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Interactive Comprehension

Reciprocal Teaching Strategies
by

Mwenyewe Salahuddin-Dawan

on 17 September 2011

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Transcript of Interactive Comprehension

Reciprocal Teaching Strategies for improving reading comprehension What Does Research Say about Reciprocal Teaching? When reciprocal teaching was used for just 15 days students reading increases from 30- 80% (Palincsar & Brown 1986).

According to a study by Palinscar and Klenk (1991), students not only improved their comprehension skills immediately, but they also maintained improved comprehension skills when tested a year later.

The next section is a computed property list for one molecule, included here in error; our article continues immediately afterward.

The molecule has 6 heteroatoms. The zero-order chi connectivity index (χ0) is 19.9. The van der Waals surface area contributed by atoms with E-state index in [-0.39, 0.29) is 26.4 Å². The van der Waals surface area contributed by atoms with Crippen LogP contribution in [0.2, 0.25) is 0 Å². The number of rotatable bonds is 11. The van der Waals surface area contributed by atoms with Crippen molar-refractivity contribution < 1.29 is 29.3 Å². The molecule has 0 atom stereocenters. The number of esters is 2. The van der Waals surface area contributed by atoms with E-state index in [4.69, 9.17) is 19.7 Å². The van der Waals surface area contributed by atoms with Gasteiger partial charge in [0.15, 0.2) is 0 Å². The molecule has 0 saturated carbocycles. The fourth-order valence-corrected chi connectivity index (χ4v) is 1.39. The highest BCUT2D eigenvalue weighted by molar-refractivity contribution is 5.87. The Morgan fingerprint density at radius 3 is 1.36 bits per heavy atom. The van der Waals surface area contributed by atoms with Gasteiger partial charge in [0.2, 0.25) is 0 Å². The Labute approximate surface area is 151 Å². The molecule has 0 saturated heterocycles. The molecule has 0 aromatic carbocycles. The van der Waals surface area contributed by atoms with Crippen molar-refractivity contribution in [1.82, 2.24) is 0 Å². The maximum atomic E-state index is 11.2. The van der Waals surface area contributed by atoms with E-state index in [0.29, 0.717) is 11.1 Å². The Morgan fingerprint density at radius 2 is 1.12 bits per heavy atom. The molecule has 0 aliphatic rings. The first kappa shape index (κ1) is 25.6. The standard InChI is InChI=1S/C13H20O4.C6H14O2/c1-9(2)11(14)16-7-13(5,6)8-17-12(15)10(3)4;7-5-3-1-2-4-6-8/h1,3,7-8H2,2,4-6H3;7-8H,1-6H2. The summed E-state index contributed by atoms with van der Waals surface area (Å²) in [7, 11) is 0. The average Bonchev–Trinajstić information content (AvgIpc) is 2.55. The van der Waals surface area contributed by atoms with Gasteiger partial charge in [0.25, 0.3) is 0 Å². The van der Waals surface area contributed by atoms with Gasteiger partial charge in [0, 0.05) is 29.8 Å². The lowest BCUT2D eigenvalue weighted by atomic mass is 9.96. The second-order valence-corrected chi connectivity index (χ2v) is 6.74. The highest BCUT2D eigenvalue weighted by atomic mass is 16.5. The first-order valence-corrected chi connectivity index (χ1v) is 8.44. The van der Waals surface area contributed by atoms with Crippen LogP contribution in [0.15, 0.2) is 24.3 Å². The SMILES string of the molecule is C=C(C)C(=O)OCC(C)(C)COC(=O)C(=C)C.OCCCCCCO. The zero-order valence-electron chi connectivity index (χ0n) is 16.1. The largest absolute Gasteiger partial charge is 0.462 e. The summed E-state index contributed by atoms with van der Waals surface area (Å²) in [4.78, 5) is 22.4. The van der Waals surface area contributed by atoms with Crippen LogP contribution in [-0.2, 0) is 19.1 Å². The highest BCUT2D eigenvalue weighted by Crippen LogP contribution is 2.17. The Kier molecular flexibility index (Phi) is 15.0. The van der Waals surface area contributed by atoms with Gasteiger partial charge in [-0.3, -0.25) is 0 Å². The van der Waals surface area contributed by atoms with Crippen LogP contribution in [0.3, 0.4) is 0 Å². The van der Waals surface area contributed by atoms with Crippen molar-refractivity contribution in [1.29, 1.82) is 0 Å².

Lubliner (2001) pointed out that reciprocal teaching is an effective teaching technique that can improve the kind of reading comprehension that is necessary not only for improved test scores but also for an "information age."
Reciprocal Teaching is a powerful researched based technique. It is NOT a stand alone methodfor teaching comprehension. The Five Reciprocal Teaching Strategies Predicting
Questioning
Clarifying
Summarizing
Visualizing Common Problems with Reciprocal Teaching Predicting: Students may not make logical predictions based on clues from the text or their experiences.

Questioning: Students may only generate literal questions and may need modeling toward asking inferential or main idea questions.

Clarifying: Students may initially clarify only difficult , new or confusing words because students rarely recognize they are having trouble with an idea in the text.

Summarizing: Students may miss points or supply a summary that is too long, too short or a word by word rendition.
Best Advice Model the strategies
Be consistent
Use the strategies several times a week
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